You can put cats and dogs in kennels when you jet off to the Med for your two weeks in the sun – but there are no kennels for hens. Add to that the fact that whilst many kindly friends and neighbours will pop ‘round to feed your cat (if it’s not at a kennel) whilst you’re sitting at a Greek Taverna for a fortnight, those same people often baulk at sorting out your hens as well. That’s often a step too far for pet-sitters. So you’ll need to arrange something or think of something before you buy your pullets.
You’ll need to have time to regularly clean your girls’ coop and run, deep clean it often (as I did yesterday), time to clean their feeder(s) and drinkers and time to provide them clean, fresh, cool water every day or time to thaw their frozen drinkers in the winter.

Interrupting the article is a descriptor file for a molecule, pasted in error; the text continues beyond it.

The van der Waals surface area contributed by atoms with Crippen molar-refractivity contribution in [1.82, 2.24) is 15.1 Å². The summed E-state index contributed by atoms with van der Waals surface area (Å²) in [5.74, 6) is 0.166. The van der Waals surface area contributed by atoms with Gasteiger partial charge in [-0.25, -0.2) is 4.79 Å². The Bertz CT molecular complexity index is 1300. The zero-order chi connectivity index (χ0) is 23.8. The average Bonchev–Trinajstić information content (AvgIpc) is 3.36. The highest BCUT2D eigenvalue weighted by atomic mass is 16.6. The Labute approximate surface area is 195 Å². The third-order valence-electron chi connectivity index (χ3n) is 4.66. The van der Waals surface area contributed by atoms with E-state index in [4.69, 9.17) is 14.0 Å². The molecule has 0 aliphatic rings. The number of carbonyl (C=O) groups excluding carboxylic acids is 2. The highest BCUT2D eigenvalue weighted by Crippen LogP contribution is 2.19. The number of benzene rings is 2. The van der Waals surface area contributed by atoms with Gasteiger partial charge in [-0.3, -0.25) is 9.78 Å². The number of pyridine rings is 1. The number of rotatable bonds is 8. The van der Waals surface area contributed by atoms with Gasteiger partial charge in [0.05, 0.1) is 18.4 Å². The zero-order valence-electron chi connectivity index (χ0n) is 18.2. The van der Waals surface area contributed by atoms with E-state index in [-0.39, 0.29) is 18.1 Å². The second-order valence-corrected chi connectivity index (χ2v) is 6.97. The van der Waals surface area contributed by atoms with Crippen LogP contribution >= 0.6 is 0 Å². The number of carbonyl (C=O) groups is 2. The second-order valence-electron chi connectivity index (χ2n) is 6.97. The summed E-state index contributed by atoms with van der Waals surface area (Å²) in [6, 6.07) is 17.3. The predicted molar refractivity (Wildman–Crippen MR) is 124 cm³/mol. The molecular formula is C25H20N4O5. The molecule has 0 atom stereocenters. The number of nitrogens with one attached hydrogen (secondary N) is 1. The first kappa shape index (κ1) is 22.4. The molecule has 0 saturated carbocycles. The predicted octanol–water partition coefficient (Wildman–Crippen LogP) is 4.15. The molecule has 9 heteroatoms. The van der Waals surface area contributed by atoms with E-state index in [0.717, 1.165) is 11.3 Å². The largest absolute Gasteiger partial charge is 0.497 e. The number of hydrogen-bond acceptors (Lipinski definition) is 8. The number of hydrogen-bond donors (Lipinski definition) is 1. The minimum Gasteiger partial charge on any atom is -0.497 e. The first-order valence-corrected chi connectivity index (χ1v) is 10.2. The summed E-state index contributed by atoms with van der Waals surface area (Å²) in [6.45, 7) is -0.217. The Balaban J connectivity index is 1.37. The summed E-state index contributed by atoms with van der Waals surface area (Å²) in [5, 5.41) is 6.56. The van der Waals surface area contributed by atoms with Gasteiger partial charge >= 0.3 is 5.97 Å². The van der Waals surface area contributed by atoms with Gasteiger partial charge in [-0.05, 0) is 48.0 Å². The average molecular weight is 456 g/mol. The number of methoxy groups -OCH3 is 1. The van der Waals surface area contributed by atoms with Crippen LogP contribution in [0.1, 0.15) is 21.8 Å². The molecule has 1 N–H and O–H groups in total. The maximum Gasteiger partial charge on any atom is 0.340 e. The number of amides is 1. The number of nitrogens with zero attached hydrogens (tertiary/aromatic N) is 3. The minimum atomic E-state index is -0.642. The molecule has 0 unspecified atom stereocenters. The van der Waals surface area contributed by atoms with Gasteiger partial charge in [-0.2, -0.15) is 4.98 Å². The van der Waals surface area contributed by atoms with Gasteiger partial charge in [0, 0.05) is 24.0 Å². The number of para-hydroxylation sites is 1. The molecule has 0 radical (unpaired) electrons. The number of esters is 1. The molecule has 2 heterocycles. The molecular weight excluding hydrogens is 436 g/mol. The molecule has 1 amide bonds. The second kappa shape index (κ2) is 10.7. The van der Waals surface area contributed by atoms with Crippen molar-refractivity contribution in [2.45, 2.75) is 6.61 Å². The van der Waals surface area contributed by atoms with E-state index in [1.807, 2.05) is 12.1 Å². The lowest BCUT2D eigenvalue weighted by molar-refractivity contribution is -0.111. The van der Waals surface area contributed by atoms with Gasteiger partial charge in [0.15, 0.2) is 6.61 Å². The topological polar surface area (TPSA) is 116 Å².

Hens get up at dawn and if you’re keeping free range birds, they’ll loudly shout to be let out. You’ll need to be a lark then, rather than an owl. In the summer, right now in fact, I let my girls out at 5am. EVERY DAY. Weekend included.
4 – Wildlife in your garden. Keeping free-range hens (I’m talking proper free-range hens here, not just birds that have access to an enclosed run only) will decimate wildlife in your garden. Hens eat everything. Frogs. Newts. Mice. Voles. Dragonflies. Moths. Beetles.
5 – Your treasured plants. They’ll often be quickly destroyed by your “Good Life” hens. You’ll need to fence off pretty-well anything you want to grow for food. And much of what you’ll want to grow for looks or insects too – from seedlings (sunflowers, foxgloves, valerian etc) to pretty stout plants, which they’ll trample over and flatten whilst your back’s turned.